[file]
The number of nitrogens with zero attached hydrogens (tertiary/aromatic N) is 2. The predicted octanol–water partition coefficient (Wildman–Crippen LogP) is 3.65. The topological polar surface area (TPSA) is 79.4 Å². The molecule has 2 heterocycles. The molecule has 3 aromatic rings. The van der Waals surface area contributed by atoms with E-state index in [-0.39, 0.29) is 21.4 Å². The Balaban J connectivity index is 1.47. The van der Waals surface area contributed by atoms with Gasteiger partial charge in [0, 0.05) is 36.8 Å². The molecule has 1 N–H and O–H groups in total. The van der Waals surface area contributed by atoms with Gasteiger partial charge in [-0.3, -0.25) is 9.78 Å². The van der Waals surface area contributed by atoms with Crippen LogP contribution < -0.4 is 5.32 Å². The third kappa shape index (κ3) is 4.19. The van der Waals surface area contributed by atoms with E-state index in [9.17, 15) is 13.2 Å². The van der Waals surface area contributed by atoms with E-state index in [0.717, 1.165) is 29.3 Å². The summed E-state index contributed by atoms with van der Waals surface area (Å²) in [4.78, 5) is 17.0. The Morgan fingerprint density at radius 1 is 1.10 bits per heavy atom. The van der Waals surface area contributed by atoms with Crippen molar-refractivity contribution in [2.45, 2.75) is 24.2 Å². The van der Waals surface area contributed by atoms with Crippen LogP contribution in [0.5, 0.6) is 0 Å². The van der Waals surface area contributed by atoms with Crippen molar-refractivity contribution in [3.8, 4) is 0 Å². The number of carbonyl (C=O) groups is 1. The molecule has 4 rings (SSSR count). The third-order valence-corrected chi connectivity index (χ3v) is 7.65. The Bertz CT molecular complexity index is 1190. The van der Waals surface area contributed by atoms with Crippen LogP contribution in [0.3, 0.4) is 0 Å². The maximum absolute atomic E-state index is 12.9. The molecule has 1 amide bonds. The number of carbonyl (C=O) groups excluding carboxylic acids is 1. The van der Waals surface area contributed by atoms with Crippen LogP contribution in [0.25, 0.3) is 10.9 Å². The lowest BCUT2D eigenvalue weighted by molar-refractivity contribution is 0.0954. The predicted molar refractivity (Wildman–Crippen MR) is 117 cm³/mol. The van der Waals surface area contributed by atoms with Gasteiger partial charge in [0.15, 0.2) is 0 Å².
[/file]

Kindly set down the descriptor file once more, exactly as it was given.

The number of nitrogens with zero attached hydrogens (tertiary/aromatic N) is 2. The predicted octanol–water partition coefficient (Wildman–Crippen LogP) is 3.65. The topological polar surface area (TPSA) is 79.4 Å². The molecule has 2 heterocycles. The molecule has 3 aromatic rings. The van der Waals surface area contributed by atoms with E-state index in [-0.39, 0.29) is 21.4 Å². The Balaban J connectivity index is 1.47. The van der Waals surface area contributed by atoms with Gasteiger partial charge in [0, 0.05) is 36.8 Å². The molecule has 1 N–H and O–H groups in total. The van der Waals surface area contributed by atoms with Gasteiger partial charge in [-0.3, -0.25) is 9.78 Å². The van der Waals surface area contributed by atoms with Crippen LogP contribution < -0.4 is 5.32 Å². The third kappa shape index (κ3) is 4.19. The van der Waals surface area contributed by atoms with E-state index in [9.17, 15) is 13.2 Å². The van der Waals surface area contributed by atoms with E-state index in [0.717, 1.165) is 29.3 Å². The summed E-state index contributed by atoms with van der Waals surface area (Å²) in [4.78, 5) is 17.0. The Morgan fingerprint density at radius 1 is 1.10 bits per heavy atom. The van der Waals surface area contributed by atoms with Crippen molar-refractivity contribution in [2.45, 2.75) is 24.2 Å². The van der Waals surface area contributed by atoms with Crippen LogP contribution in [0.5, 0.6) is 0 Å². The van der Waals surface area contributed by atoms with Crippen molar-refractivity contribution in [3.8, 4) is 0 Å². The number of carbonyl (C=O) groups is 1. The molecule has 4 rings (SSSR count). The third-order valence-corrected chi connectivity index (χ3v) is 7.65. The Bertz CT molecular complexity index is 1190. The van der Waals surface area contributed by atoms with Crippen LogP contribution in [0.3, 0.4) is 0 Å². The maximum absolute atomic E-state index is 12.9. The molecule has 1 amide bonds. The number of carbonyl (C=O) groups excluding carboxylic acids is 1. The van der Waals surface area contributed by atoms with Crippen LogP contribution in [0.25, 0.3) is 10.9 Å². The lowest BCUT2D eigenvalue weighted by molar-refractivity contribution is 0.0954. The predicted molar refractivity (Wildman–Crippen MR) is 117 cm³/mol. The van der Waals surface area contributed by atoms with Gasteiger partial charge in [0.15, 0.2) is 0 Å².